In a continuation of U.S. Immigration and Customs Enforcement (“ICE”)’s crackdown on fraud among the foreign student population, ICE established and ran “The University of Farmington” in the Detroit suburbs.  As a result, the government indicted eight individuals for conspiracy to commit visa fraud and harboring aliens for profit.  At least 600 foreign nationals obtained fraudulent student visas through ICE’s undercover operation, which had no instructors or classes that would enable students to pursue a course of study.  Recruiters actively identified and helped enroll foreign nationals into the “university” and helped them obtain documentation that was required in order to seek work authorization from U.S. Citizenship and Immigration Services (“USCIS”).  Students who enrolled in the “university” also face potential civil and criminal penalties if the government can prove they knew they would not attend classes or pursue a course of study.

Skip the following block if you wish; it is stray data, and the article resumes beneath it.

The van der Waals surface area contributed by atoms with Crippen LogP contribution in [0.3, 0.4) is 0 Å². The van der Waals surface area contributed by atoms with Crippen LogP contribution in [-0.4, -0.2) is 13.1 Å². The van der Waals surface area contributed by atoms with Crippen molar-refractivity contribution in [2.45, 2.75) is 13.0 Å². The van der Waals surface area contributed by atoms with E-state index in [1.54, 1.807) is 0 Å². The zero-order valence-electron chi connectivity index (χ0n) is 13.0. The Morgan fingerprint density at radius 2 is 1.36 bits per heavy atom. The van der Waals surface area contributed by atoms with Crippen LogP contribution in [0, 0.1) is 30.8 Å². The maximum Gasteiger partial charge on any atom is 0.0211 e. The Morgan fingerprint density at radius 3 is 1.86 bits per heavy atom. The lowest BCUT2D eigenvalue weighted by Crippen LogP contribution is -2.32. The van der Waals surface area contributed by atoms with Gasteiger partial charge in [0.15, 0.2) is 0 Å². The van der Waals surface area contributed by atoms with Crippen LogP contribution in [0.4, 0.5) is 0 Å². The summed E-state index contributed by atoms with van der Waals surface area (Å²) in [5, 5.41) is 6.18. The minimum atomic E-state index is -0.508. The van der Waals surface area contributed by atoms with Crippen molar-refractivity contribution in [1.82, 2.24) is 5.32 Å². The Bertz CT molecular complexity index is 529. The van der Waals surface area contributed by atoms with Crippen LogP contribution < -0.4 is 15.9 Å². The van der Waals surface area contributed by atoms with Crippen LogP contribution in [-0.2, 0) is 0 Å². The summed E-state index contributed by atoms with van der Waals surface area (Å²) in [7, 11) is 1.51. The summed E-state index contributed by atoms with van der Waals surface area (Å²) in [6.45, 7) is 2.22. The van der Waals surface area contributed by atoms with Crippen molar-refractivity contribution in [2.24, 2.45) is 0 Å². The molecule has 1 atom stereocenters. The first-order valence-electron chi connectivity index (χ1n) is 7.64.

In addition, under USCIS’s August 9, 2018, policy memorandum, “Accrual of Unlawful Presence and F, J and M Nonimmigrants,” the government can determine that a student began accruing unlawful presence on the first date the student failed to pursue a course of study.  Accruing unlawful presence of more than 180 days but less than a year, and then departing the United States, will subject the student to a three-year bar to reentering.  Departing after accruing unlawful presence of a year or longer will trigger a ten-year bar.

This is not the first time that a fake university created by ICE has come to public attention.  In 2016, 21 individuals were charged with crimes related to “The University of Northern New Jersey,” another school run by ICE, this one targeting fraudulent recruiters.  In November 2018, a group of students who had been caught in the sting operation filed a class action against ICE, claiming they did not know the university was illegitimate.

Foreign nationals and their employers should anticipate that DHS will continue aggressively targeting individuals who seek to enroll in a program of study solely to obtain an immigration benefit.  Even innocent lapses in judgment can have serious consequences.  Foreign students should be careful to enroll only in established schools for purposes of completing a bona fide program of study.

Natalie Tynan is a former DHS lawyer who focuses on immigration compliance and related issues.